Puerto Rico recently attempted to reinstate a law that would allow certain agencies to file for Chapter 9 protection. The U.S. Court of Appeals resisted, instead agreeing with the San Juan judge who refused it in February.
The dispute is because the commonwealth is excluded from a part of the bankruptcy code used by municipal entities and cities, the code allows public agencies to seek protection from creditors.
Cesar Miranda Rodriguez, Puerto Rico’s attorney general, says Puerto Rico may ask the U.S. Supreme Court to consider the case. Stating that the decision of the U.S. Court of Appeals “is very disappointing” Rodriguez continued, “It’s arbitrary and inconceivable that Puerto Rico will be deprived of a tool that allows for an orderly negotiation of public debt.”
Puerto Rico’s non-voting member, Pedro Pierluisi, is also reportedly sponsoring a bill that will ask Congress to allow certain public agencies to file for Chapter 9 protection.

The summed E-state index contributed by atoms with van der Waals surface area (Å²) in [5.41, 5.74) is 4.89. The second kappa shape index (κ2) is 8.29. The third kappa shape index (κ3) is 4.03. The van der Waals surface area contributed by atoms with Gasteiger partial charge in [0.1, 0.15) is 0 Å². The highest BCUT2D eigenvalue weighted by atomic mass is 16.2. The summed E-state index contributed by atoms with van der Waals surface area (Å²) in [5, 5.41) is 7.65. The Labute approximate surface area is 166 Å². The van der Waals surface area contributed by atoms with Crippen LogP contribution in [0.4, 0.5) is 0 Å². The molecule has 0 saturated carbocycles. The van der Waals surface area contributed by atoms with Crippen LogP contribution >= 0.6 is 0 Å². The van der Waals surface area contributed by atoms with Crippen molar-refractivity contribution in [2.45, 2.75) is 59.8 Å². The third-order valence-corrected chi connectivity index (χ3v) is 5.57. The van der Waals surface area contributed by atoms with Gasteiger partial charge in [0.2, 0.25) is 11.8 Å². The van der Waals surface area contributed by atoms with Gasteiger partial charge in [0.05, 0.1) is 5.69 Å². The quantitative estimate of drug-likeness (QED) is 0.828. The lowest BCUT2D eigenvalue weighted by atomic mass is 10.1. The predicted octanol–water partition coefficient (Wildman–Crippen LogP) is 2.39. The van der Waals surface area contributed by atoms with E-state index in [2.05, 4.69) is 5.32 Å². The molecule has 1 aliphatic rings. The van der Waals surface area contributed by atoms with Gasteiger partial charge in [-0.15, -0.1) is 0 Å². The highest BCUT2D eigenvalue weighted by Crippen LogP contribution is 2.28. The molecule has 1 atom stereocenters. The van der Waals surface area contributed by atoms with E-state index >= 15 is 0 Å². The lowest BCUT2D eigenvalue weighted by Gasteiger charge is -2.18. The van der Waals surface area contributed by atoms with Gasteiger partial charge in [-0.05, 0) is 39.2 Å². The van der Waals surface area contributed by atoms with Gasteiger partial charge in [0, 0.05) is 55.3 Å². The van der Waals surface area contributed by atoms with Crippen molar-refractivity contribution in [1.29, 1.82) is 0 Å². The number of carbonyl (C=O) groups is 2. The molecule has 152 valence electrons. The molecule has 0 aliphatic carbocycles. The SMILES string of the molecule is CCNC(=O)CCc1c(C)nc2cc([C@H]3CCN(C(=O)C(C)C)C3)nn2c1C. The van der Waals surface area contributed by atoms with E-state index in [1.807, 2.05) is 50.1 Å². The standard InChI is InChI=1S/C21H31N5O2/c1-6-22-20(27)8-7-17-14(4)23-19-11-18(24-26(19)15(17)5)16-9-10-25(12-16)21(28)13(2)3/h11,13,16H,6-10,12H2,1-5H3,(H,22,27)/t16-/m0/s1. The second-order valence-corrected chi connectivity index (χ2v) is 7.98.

Having these measures turned down comes as a blow as the island falls deeper into a fiscal crisis. This decision means that agencies must continue negotiations with its creditors, and if a solution is not found, investors could sue the Puerto Rican agencies in an attempt to reclaim their investments.
Since Governor Alejandro Garcia Padilla announced that he planned to restructure the commonwealths debt, securities have dropped in price. They are at a record low, according to data compiled by Bloomberg.
Puerto Rico is considered a U.S. commonwealth, and not a state. Because of this, it lacks the legal benefits that allow state municipalities and agencies to seek bankruptcy protection.
The Puerto Rico power utility, which serves most of the island’s 3.6 million residents, is attempting to negotiate for payment relief. The authority made a $415 million bond payment due July 1 and has reached an agreement to continue out-of-court discussions to restructure its $9 billion of debt. This has been widely regarded as a smart move and some investors are working with the power utility to find a “sustainable path forward.”
Others believe the islands debt is not payable and do not think things will improve without changes being made to the terms.
These issues have been ongoing for years but it is only now becoming big news nationally. The bigger problem for U.S. based investors is that a number of bond funds hold Puerto Rican debt because of the high yields they pay. Those assets are not in jeopardy.
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